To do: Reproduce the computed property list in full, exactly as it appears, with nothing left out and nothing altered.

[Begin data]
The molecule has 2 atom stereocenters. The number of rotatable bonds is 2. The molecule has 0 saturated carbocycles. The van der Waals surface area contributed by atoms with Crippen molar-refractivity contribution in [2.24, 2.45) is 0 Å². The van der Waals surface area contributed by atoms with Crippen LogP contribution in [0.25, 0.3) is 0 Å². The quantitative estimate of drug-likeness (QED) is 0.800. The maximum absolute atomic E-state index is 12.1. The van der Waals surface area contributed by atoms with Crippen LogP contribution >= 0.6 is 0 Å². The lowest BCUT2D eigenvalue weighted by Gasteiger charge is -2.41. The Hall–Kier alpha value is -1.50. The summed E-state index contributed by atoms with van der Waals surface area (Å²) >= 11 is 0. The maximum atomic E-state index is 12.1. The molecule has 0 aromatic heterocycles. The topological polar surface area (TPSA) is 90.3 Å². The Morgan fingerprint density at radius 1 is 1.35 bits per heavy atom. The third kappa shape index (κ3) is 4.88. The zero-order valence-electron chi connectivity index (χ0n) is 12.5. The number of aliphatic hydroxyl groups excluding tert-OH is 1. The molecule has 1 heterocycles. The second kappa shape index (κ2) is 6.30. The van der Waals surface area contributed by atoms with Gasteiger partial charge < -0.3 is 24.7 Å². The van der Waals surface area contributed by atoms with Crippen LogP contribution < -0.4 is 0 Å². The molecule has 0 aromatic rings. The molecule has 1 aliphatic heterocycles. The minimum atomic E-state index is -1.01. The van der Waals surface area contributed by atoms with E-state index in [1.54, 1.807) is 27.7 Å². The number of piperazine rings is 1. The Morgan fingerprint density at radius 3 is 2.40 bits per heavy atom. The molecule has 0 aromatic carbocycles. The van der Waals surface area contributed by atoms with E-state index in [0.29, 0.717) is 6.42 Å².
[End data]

The molecule has 2 atom stereocenters. The number of rotatable bonds is 2. The molecule has 0 saturated carbocycles. The van der Waals surface area contributed by atoms with Crippen molar-refractivity contribution in [2.24, 2.45) is 0 Å². The van der Waals surface area contributed by atoms with Crippen LogP contribution in [0.25, 0.3) is 0 Å². The quantitative estimate of drug-likeness (QED) is 0.800. The maximum absolute atomic E-state index is 12.1. The van der Waals surface area contributed by atoms with Crippen LogP contribution >= 0.6 is 0 Å². The lowest BCUT2D eigenvalue weighted by Gasteiger charge is -2.41. The Hall–Kier alpha value is -1.50. The summed E-state index contributed by atoms with van der Waals surface area (Å²) >= 11 is 0. The maximum atomic E-state index is 12.1. The molecule has 0 aromatic heterocycles. The topological polar surface area (TPSA) is 90.3 Å². The Morgan fingerprint density at radius 1 is 1.35 bits per heavy atom. The third kappa shape index (κ3) is 4.88. The zero-order valence-electron chi connectivity index (χ0n) is 12.5. The number of aliphatic hydroxyl groups excluding tert-OH is 1. The molecule has 1 heterocycles. The second kappa shape index (κ2) is 6.30. The van der Waals surface area contributed by atoms with Gasteiger partial charge < -0.3 is 24.7 Å². The van der Waals surface area contributed by atoms with Crippen LogP contribution < -0.4 is 0 Å². The molecule has 0 aromatic rings. The molecule has 1 aliphatic heterocycles. The minimum atomic E-state index is -1.01. The van der Waals surface area contributed by atoms with E-state index in [1.54, 1.807) is 27.7 Å². The number of piperazine rings is 1. The Morgan fingerprint density at radius 3 is 2.40 bits per heavy atom. The molecule has 0 aromatic carbocycles. The van der Waals surface area contributed by atoms with E-state index in [0.29, 0.717) is 6.42 Å².